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    Samuel W. Harman. Hell on the Border; He Hanged Eighty-Eight Men. A History of the Great United States Criminal Court at Fort Smith, Arkansas, and of Crime and Criminals in the Indian Territory, and the Trial and Punishment thereof before his Honor Judge Isaac C. Parker. Fort Smith, Arkansas: The Phoenix Publishing Company, [1898]. First edition. 8vo, xiii, [1], [1]-720 pages, includes six pages of reviews of the book at the end. Portrait of Judge Isaac C. Parker as frontispiece. Illustrated mostly with photographs, but a few drawings are present. Original green printed wrappers decorated with black; edges bound in to black cloth boards; titles stamped in gilt on a morocco spine label .

    Judge Isaac C. Parker (1838-1896) first sought a career in Republican politics, and was elected to two terms in Congress beginning in 1870. However, when political fortunes in the area turned against the Republicans, like many dispossessed officeholders, he sought a federal appointment. In March 1875 President Grant appointed Parker to his judgeship, based at Fort Smith, Arkansas, in the Western District of Arkansas, an area of some 74,000 square miles, which included the entirety of the Indian Territory. His disgraced predecessor, Judge William Story, had resigned rather than face charges of graft and corruption. Anxious to restore the Court's reputation, Parker went after violent crime aggressively. The number of hangings he ordered was in part simply the result of the large number of cases which came up for trial in his jurisdiction (he often held court six days a week, and up to ten hours daily). Executions in those days were often public events attended by rambunctious crowds, and Parker brought this to a halt by erecting a tall fence which closed off the gallows from public view. Nonetheless, he was known far and wide as the "Hanging Judge."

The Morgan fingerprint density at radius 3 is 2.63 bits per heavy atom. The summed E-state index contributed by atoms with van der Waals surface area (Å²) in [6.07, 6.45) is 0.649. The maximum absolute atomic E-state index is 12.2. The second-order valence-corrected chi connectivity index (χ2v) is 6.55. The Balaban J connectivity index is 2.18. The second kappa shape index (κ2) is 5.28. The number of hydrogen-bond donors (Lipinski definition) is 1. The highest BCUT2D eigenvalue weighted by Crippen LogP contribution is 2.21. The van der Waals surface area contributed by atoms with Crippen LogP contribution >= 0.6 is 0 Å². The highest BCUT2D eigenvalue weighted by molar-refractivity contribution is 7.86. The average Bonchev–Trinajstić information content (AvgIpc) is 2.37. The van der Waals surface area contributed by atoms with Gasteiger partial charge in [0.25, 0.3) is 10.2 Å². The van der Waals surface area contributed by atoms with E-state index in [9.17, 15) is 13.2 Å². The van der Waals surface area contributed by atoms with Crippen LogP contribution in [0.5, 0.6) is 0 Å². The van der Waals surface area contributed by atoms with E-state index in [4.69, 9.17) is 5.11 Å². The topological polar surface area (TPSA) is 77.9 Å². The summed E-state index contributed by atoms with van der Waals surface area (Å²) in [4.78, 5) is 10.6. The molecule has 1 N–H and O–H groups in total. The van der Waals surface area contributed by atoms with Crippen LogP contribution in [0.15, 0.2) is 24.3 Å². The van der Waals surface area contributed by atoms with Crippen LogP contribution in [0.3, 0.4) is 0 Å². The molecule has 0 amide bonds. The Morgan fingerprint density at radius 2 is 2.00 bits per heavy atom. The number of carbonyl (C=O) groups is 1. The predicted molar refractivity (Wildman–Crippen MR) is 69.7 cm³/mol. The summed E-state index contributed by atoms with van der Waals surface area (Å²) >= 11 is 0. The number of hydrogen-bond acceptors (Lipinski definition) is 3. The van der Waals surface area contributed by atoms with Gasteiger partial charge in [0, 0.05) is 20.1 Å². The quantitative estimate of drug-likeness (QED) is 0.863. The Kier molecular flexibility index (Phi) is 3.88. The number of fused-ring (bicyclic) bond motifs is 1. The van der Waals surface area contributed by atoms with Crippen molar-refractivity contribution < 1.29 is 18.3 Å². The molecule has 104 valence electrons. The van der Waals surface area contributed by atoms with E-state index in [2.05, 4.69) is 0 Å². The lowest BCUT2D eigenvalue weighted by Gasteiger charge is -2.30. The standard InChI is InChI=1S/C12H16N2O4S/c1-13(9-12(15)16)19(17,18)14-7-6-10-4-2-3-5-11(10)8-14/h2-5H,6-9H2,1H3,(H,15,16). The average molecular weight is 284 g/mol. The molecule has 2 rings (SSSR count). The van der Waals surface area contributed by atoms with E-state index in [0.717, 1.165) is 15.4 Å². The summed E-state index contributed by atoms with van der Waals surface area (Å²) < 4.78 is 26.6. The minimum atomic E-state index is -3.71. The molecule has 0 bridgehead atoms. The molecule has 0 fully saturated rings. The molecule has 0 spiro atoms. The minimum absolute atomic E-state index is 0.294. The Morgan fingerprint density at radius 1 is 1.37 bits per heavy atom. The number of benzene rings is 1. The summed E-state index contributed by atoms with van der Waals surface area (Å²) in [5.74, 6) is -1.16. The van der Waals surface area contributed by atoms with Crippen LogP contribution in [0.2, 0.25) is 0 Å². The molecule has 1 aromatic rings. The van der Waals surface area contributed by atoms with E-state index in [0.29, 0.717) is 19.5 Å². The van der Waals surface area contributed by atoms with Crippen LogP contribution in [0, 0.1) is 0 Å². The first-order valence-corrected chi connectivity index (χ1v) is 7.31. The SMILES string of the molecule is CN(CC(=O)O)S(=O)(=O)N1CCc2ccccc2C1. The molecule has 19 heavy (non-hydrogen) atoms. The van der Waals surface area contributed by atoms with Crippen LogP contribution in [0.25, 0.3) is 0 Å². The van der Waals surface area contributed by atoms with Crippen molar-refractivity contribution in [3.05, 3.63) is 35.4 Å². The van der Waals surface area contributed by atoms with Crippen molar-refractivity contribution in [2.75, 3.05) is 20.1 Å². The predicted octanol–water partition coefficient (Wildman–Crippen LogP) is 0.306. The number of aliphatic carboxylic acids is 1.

Of the book, Adams said: "Exceedingly rare. The rare original edition has become a collector's item and is the chief source of practically every book and feature story about the old court and Oklahoma outlaws. It originated from an idea of J. Warren Reed, the criminal lawyer who was such a thorn in Judge Parker's side. Although Reed's name does not appear, he financed its publication. He had Samuel W. Harman, a professional juryman, write it, and it appears under his name. The book was printed in an edition of only 1000 copies, and though large, statistical and dry, the first edition was soon exhausted because of the reputation of Judge Parker's court." From Graff: "An important source book, - all the statistical part of the book, the biographical sketches of those connected with the court and the transcriptions from the Court records, were the work of C.P. Stearns and are said to be scrupulously accurate...".

    Condition: Boards with minor shelf wear mostly at the corners and spine ends; former owner's bookplate on the front pastedown; original wrappers a bit soiled, otherwise a near fine copy.

    Reference: Adams, Burs I:171. Adams, Guns 929. Adams, One-Fifty 68. Campbell, pp. 71-72. Anderson 1642:525. Rader 1780. Dykes, Rare Western Outlaw Books, pp. 22-23. Bauer 386. Graff 1785. Littell 800. Howes H203.

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    12th Saturday
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